On my way to Ground Zero on the tenth anniversary of September 11, 2001, I stopped for a slice a pizza and to clear my head. The previous week had been a somber one; every anniversary recalls the past, but some make you reflect on what's happened since, and a cloud hung over the intervening years. The nation felt like a different, far darker place than before that fateful morning.
Of course, it's easy to mythologize the past. Even the weather of 9/11, an archetypally perfect fall morning, takes on metaphorical overtones: a time of innocence and bounty, golden and pure, as yet untouched by shadow. Through the lens of memory, the United States was running a surplus, the economy was strong, things were good.
Of course they were not. A year before, the dot-com bubble burst, and with it the fantasy of economic security in an information age. A few months earlier, the Enron scandal surfaced -- a Byzantine mix of accounting fraud, rigged markets, political corruption, ill-conceived deregulation, greed and meanness and outright theft -- perpetrated by people who preached the virtues of free markets, and loaned the President their corporate jet.
Enron, we learned in years to come, wasn't an exception. It was a business model for big capitalism in the early 21st century. The same basic blueprint could be read in the financial meltdown of 2008, when investment bankers -- who rewrote laws that once restrained them, pushed high-interest mortgages at the peak of a real estate bubble, bet trillions of dollars that mortgages would be paid even when they obviously wouldn't, then tried to hide these facts -- crippled the economies of North America and western Europe, and very nearly took down the world.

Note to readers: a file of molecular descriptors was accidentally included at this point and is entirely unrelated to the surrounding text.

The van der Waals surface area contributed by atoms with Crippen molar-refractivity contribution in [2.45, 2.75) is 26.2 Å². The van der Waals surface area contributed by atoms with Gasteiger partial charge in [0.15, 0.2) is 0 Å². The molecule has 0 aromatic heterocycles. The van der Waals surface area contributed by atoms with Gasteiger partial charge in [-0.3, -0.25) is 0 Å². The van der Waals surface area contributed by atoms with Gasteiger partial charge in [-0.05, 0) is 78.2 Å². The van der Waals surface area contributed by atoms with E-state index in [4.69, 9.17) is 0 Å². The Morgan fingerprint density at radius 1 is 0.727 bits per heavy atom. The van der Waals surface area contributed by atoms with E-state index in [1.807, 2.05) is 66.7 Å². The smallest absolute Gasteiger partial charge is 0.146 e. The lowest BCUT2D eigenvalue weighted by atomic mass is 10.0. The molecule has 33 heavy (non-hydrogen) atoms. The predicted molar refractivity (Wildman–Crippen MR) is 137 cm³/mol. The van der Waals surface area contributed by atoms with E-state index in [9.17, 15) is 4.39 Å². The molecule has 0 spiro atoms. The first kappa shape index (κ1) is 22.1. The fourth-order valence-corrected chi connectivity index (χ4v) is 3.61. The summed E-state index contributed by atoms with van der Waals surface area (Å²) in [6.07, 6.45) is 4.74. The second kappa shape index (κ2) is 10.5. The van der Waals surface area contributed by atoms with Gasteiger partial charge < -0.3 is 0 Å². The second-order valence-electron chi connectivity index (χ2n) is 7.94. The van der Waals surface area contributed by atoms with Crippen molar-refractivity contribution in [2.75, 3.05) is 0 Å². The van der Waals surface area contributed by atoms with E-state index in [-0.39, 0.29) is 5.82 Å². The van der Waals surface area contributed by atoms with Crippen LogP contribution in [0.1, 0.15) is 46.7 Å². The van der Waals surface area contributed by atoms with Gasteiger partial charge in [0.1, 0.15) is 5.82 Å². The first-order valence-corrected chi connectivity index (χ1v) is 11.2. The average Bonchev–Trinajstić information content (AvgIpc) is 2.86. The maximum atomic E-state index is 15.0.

The consequences were quite different for poor and middle-class people than for hedge fund managers and investment bankers. Within a few years, as unemployment soared and cities went bankrupt, the people most responsible for the crisis were even wealthier than before. And between Enron's stock plunge and Lehman's bankruptcy we'd had two disastrous wars, state-sanctioned torture and surveillance, the body politic's split into alternate partisan universes. Pervading it all was a sense of inescapability. Around and around we went, a society spiraling downward and unable to change course.
I jotted down my thoughts, finished eating and walked to Ground Zero. There I said a prayer for the departed -- I don't believe in God, but sometimes one just prays -- and continued to my evening's destination, the Tribute in Lights, which is projected above lower Manhattan each 9/11 night. You've probably seen the tribute, or pictures of it, twin electric blue beams that disappear in the heavens and can be seen from sixty miles away. It is beautiful and utterly haunting and simply immense. For one night, it turns the rest New York's fabled skyline into a row of votive candles.
The year before, I'd seen the tribute from Governor's Island, just below Manhattan in New York Bay. I'd gone there for a concert, and during the opening act people drifted to the shoreline, where they looked at the tribute in wonder and confusion. There was something unusual about the beams: Sparkling white points of light spiraled slowly inside them, hundreds if not thousands, almost like confetti, but confetti wouldn't have been visible from that distance. It also wouldn't have risen. A few people said the lights made them think of souls.